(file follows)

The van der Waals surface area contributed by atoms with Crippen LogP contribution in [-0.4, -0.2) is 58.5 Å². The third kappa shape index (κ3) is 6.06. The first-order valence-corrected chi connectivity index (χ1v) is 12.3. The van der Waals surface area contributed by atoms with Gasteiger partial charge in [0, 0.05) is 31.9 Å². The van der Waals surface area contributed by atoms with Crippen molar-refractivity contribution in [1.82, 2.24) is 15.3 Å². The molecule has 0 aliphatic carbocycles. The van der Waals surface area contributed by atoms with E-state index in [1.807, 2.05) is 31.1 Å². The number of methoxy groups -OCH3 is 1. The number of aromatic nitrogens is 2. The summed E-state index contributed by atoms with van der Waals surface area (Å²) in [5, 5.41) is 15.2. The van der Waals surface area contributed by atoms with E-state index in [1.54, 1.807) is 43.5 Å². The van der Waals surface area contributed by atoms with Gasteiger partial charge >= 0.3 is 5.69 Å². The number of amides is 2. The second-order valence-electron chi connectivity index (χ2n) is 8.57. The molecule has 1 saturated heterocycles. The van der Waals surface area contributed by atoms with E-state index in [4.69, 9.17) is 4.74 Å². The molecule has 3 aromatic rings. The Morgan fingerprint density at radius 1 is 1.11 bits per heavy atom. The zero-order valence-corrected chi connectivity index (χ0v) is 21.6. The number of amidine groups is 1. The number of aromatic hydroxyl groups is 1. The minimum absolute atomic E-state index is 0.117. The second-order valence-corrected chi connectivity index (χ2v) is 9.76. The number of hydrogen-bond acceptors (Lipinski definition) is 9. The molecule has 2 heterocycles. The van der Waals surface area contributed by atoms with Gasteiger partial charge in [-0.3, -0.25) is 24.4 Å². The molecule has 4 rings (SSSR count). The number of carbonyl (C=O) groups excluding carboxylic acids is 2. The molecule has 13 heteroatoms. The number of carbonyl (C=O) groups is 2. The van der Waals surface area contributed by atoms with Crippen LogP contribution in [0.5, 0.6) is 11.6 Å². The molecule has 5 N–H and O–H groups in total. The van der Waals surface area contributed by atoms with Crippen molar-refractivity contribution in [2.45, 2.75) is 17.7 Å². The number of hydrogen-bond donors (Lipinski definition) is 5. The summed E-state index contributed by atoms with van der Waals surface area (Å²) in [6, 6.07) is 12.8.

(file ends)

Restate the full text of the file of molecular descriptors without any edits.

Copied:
The van der Waals surface area contributed by atoms with Crippen LogP contribution in [-0.4, -0.2) is 58.5 Å². The third kappa shape index (κ3) is 6.06. The first-order valence-corrected chi connectivity index (χ1v) is 12.3. The van der Waals surface area contributed by atoms with Gasteiger partial charge in [0, 0.05) is 31.9 Å². The van der Waals surface area contributed by atoms with Crippen molar-refractivity contribution in [1.82, 2.24) is 15.3 Å². The molecule has 0 aliphatic carbocycles. The van der Waals surface area contributed by atoms with E-state index in [1.807, 2.05) is 31.1 Å². The number of methoxy groups -OCH3 is 1. The number of aromatic nitrogens is 2. The summed E-state index contributed by atoms with van der Waals surface area (Å²) in [5, 5.41) is 15.2. The van der Waals surface area contributed by atoms with E-state index in [1.54, 1.807) is 43.5 Å². The van der Waals surface area contributed by atoms with Gasteiger partial charge >= 0.3 is 5.69 Å². The number of amides is 2. The second-order valence-electron chi connectivity index (χ2n) is 8.57. The molecule has 1 saturated heterocycles. The van der Waals surface area contributed by atoms with E-state index in [4.69, 9.17) is 4.74 Å². The molecule has 3 aromatic rings. The Morgan fingerprint density at radius 1 is 1.11 bits per heavy atom. The zero-order valence-corrected chi connectivity index (χ0v) is 21.6. The number of amidine groups is 1. The number of aromatic hydroxyl groups is 1. The minimum absolute atomic E-state index is 0.117. The second-order valence-corrected chi connectivity index (χ2v) is 9.76. The number of hydrogen-bond acceptors (Lipinski definition) is 9. The molecule has 2 heterocycles. The van der Waals surface area contributed by atoms with Gasteiger partial charge in [-0.3, -0.25) is 24.4 Å². The molecule has 4 rings (SSSR count). The number of carbonyl (C=O) groups excluding carboxylic acids is 2. The molecule has 13 heteroatoms. The number of carbonyl (C=O) groups is 2. The van der Waals surface area contributed by atoms with Crippen LogP contribution in [0.5, 0.6) is 11.6 Å². The molecule has 5 N–H and O–H groups in total. The van der Waals surface area contributed by atoms with Crippen molar-refractivity contribution in [2.45, 2.75) is 17.7 Å². The number of hydrogen-bond donors (Lipinski definition) is 5. The summed E-state index contributed by atoms with van der Waals surface area (Å²) in [6, 6.07) is 12.8.